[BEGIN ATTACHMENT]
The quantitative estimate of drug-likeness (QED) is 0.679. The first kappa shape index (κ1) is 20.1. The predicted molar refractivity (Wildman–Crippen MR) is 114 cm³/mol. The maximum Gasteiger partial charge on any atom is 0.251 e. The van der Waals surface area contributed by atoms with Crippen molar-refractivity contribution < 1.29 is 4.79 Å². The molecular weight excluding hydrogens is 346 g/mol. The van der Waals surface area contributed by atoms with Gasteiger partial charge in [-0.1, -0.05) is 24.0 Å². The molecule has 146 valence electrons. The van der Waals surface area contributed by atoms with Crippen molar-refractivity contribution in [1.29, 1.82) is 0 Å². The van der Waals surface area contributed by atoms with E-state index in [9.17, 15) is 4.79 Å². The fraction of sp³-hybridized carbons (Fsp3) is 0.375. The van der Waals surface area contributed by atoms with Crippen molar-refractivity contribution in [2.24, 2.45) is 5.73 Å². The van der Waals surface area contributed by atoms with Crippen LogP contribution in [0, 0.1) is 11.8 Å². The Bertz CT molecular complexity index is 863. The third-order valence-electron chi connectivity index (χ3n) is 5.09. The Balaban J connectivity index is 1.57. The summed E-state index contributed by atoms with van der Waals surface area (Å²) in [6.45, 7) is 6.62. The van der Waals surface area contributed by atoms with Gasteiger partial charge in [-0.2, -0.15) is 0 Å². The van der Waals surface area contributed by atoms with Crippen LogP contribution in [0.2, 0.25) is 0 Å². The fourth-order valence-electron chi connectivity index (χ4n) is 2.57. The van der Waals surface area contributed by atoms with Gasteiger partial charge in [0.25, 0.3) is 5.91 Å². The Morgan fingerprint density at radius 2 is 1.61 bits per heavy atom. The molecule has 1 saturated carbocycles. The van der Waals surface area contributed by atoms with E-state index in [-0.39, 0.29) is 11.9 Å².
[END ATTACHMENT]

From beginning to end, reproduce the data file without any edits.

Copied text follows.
The quantitative estimate of drug-likeness (QED) is 0.679. The first kappa shape index (κ1) is 20.1. The predicted molar refractivity (Wildman–Crippen MR) is 114 cm³/mol. The maximum Gasteiger partial charge on any atom is 0.251 e. The van der Waals surface area contributed by atoms with Crippen molar-refractivity contribution < 1.29 is 4.79 Å². The molecular weight excluding hydrogens is 346 g/mol. The van der Waals surface area contributed by atoms with Gasteiger partial charge in [-0.1, -0.05) is 24.0 Å². The molecule has 146 valence electrons. The van der Waals surface area contributed by atoms with Crippen molar-refractivity contribution in [1.29, 1.82) is 0 Å². The van der Waals surface area contributed by atoms with E-state index in [9.17, 15) is 4.79 Å². The fraction of sp³-hybridized carbons (Fsp3) is 0.375. The van der Waals surface area contributed by atoms with Crippen molar-refractivity contribution in [2.24, 2.45) is 5.73 Å². The van der Waals surface area contributed by atoms with Crippen LogP contribution in [0, 0.1) is 11.8 Å². The Bertz CT molecular complexity index is 863. The third-order valence-electron chi connectivity index (χ3n) is 5.09. The Balaban J connectivity index is 1.57. The summed E-state index contributed by atoms with van der Waals surface area (Å²) in [6.45, 7) is 6.62. The van der Waals surface area contributed by atoms with Gasteiger partial charge in [-0.2, -0.15) is 0 Å². The van der Waals surface area contributed by atoms with Crippen LogP contribution in [0.2, 0.25) is 0 Å². The fourth-order valence-electron chi connectivity index (χ4n) is 2.57. The van der Waals surface area contributed by atoms with Gasteiger partial charge in [0.25, 0.3) is 5.91 Å². The Morgan fingerprint density at radius 2 is 1.61 bits per heavy atom. The molecule has 1 saturated carbocycles. The van der Waals surface area contributed by atoms with E-state index in [-0.39, 0.29) is 11.9 Å².